CDC director urging flu shots ahead of potentially 'severe' season

CDC director urging flu shots ahead of potentially 'severe' season
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Centers for Disease Control and Prevention (CDC) Director Rochelle WalenskyRochelle WalenskyEurope's COVID-19 surge highlights warnings for US Tensions emerge over redefining the fully vaccinated Israel begins vaccinating kids aged 5 to 11 MORE urged Americans aged six months and older to get their flu shots as health officials prepare for a potentially “severe” flu season.

The CDC is preparing for the return of the flu after last year saw a “near absence” of it, Walensky said as she advocated for the vaccine during a National Foundation for Infectious Disease (NFID) news conference on Thursday.

The low levels of flu last year, likely due to COVID-19 prevention measures, could contribute to a worse season this year, public health experts have said. 

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“Because of so little disease last year, population immunity is likely lower, putting us all at increased risk for disease this year especially among those most vulnerable, including our children,” Walensky said. 

“This is why it is doubly important this year that we build up community immunity with vaccination as we head into the fall and winter,” she added. 

Currently, the U.S. is on track to match last season when 52 percent of those older than six months for the flu shot, she said.

An NFID survey released Thursday found 44 percent of adults are not sure or don’t plan to get a flu shot this season, and almost a quarter of adults at higher risk said they did not intend to get the flu vaccination.

Although flu vaccinations among adults increased between last season and the 2019-2020 season, Walensky expressed concern about a 5 percent drop in flu shots among children saying flu “can be especially dangerous for children.”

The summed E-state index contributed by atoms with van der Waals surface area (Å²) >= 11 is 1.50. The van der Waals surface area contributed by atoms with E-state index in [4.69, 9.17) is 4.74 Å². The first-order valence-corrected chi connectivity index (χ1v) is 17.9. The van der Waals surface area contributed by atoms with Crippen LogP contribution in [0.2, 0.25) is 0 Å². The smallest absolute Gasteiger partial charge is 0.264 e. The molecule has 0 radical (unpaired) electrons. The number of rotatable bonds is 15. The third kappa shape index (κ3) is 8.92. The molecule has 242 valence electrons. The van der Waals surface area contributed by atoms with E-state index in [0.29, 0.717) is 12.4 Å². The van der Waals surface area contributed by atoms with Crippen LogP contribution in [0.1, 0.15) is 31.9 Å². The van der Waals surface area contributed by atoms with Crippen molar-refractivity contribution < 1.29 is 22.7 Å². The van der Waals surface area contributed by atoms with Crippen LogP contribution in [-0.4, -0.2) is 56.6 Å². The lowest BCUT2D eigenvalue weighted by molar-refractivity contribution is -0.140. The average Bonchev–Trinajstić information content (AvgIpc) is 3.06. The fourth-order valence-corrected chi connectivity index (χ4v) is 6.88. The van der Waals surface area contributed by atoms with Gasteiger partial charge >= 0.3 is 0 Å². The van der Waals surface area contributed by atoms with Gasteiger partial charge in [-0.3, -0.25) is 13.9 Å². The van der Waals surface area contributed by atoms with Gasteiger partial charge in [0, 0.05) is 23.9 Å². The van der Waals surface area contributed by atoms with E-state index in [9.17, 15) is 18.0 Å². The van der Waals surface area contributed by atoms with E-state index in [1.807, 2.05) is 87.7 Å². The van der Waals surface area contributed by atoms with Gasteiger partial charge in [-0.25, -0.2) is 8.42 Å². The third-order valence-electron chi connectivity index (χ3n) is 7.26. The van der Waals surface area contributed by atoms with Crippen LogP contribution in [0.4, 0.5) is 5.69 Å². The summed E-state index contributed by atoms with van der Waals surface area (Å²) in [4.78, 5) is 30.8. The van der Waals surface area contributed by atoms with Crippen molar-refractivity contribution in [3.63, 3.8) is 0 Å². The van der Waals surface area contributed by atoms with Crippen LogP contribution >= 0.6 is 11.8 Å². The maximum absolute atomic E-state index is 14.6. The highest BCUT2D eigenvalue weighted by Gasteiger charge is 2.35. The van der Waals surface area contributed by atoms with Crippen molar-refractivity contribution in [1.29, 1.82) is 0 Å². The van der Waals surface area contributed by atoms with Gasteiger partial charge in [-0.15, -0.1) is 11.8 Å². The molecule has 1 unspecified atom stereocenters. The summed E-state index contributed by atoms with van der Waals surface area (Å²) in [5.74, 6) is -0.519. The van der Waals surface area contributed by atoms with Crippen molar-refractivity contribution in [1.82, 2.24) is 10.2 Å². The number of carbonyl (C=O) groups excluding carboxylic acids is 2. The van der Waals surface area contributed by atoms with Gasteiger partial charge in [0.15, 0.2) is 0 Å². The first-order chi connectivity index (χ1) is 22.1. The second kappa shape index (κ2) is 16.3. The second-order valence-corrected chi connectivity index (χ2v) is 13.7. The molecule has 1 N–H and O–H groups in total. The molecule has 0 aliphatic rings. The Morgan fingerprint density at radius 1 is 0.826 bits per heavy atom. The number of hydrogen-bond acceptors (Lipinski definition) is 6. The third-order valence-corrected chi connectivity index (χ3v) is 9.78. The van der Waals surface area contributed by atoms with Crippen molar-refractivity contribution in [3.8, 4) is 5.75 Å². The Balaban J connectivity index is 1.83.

“I get it. We are all tired about talking about vaccines,” she said. “I get it that we are all doing our best to protect our health and the health of our families. I also want to make sure we all get it, that we all get how serious flu illness can be and get how important a flu vaccine is to protect us this season.”

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The CDC director’s as hospitals in some areas of the country are already overwhelmed with patients — and bracing for more due to the flu. The summer saw a surge of hospitalizations for respiratory infections called RSV that put further strain on hospitals caring for an influx of COVID-19 patients. 

“The COVID-19 pandemic is not over, and the risk of both flu and COVID-19 circulating could put additional strain on hospitals and frontline healthcare professionals,” Walensky said in a press release. 

Data from the Department of Health and Human Services indicates about 78 percent of hospital beds and intensive care unit beds are in use across the country. Idaho and Alaska both instituted crisis standards of care to help ration resources in overwhelmed hospitals.